The latest news on Mukasey, Michael
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Attorney general's stance on waterboarding conflicts with school's principles.
The Justice Department is stepping up pressure on Congress to severely limit the number of inmates who are expected to enjoy early release from prison because of a retroactive change in the crack cocaine sentencing guidelines.
Criticism of Senators. Schumer and Feinstein for their support is misguided.
Much has changed since Michael Mukasey made his first vows to the Department of Justice in 1972, beginning his career as an assistant U.S. attorney. But when the 66-year-old former federal judge took the oath as the 81st attorney general this morning, he promised to uphold the same obligations he had made 35 years ago: to apply the law fairly and impartially.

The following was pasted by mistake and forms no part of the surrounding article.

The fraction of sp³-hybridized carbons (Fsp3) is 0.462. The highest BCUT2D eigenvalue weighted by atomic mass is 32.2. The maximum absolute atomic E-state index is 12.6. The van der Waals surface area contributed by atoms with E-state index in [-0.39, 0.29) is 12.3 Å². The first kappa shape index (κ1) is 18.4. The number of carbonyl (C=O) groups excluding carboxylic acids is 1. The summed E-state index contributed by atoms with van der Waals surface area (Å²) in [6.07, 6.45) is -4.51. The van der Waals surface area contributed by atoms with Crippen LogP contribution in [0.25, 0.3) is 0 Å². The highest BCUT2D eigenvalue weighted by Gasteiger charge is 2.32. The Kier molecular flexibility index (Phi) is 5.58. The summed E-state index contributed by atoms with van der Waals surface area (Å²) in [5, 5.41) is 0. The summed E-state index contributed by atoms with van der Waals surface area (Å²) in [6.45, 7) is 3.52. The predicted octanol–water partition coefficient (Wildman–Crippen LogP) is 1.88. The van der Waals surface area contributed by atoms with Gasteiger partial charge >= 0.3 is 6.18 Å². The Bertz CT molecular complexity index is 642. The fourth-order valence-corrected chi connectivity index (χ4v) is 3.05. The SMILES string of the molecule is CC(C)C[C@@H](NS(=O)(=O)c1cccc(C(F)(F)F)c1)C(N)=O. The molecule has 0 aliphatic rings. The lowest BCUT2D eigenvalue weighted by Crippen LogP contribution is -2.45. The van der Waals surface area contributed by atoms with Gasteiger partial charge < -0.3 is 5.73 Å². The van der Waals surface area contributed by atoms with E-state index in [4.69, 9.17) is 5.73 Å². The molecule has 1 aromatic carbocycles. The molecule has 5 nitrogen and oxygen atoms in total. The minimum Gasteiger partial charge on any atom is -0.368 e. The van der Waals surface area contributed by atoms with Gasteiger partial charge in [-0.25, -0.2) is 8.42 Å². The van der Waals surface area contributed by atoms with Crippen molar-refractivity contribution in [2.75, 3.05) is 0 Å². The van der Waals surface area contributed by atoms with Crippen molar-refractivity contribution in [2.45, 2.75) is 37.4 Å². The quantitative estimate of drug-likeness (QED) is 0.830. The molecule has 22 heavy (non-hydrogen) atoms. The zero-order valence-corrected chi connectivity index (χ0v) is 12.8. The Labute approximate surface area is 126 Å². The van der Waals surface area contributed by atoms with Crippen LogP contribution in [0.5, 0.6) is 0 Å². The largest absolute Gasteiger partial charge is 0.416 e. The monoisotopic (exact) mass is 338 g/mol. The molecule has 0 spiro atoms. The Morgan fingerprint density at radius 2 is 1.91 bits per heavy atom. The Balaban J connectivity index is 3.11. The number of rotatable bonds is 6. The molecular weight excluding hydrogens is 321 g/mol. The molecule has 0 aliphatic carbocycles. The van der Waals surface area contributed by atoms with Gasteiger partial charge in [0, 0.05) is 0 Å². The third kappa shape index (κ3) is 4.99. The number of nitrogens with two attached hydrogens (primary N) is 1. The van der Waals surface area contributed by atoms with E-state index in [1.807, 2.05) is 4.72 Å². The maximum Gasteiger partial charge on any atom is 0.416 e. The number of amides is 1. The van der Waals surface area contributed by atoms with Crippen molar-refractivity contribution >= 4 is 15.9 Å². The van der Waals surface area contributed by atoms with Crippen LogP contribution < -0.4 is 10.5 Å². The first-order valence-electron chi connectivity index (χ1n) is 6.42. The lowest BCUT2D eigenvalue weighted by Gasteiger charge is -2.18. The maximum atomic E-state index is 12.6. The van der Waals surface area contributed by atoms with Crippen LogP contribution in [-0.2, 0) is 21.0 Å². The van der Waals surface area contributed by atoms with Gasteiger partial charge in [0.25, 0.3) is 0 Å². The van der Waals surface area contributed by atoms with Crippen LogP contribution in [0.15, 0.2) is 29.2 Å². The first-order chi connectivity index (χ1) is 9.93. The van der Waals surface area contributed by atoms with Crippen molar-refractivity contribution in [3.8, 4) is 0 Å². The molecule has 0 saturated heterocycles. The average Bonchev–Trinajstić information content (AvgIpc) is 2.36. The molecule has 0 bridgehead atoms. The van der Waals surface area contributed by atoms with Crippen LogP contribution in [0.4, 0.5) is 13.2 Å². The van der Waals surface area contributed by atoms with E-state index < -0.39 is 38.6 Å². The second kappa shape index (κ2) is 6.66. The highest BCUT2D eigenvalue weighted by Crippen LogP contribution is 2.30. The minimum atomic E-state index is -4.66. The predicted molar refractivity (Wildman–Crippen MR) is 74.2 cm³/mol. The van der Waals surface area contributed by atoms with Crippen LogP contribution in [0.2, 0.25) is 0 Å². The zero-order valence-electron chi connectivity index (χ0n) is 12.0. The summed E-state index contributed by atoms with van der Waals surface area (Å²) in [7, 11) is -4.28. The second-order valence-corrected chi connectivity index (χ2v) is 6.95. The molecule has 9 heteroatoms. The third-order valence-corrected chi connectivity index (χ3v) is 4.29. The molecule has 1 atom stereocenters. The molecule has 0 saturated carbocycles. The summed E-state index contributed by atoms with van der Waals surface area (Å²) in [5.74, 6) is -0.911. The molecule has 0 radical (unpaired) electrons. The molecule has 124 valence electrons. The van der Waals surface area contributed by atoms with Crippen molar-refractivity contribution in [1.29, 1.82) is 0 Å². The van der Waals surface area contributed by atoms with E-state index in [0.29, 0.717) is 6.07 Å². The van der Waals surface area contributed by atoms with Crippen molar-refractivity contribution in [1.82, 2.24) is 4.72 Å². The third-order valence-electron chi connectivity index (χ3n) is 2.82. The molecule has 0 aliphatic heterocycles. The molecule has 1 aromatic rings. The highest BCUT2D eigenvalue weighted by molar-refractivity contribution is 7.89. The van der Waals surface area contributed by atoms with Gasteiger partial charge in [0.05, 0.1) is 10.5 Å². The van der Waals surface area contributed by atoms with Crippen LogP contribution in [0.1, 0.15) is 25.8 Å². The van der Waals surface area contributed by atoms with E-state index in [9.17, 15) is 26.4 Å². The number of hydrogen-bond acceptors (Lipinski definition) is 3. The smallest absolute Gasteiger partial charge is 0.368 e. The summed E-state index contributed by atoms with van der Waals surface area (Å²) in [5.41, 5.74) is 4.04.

President Bush's pick to take the place of Alberto Gonzales as attorney general was sworn in today. Michael Mukasey, a former federal judge, was narrowly confirmed by the Senate last week, 53 to 40. Democratic senators were concerned that Mukasey declined to define as torture an interrogation technique known as waterboarding.
Behind the scenes, President Bush is fuming even more than he has let on publicly at the Senate's delay in voting on his choice of Michael Mukasey as the new attorney general.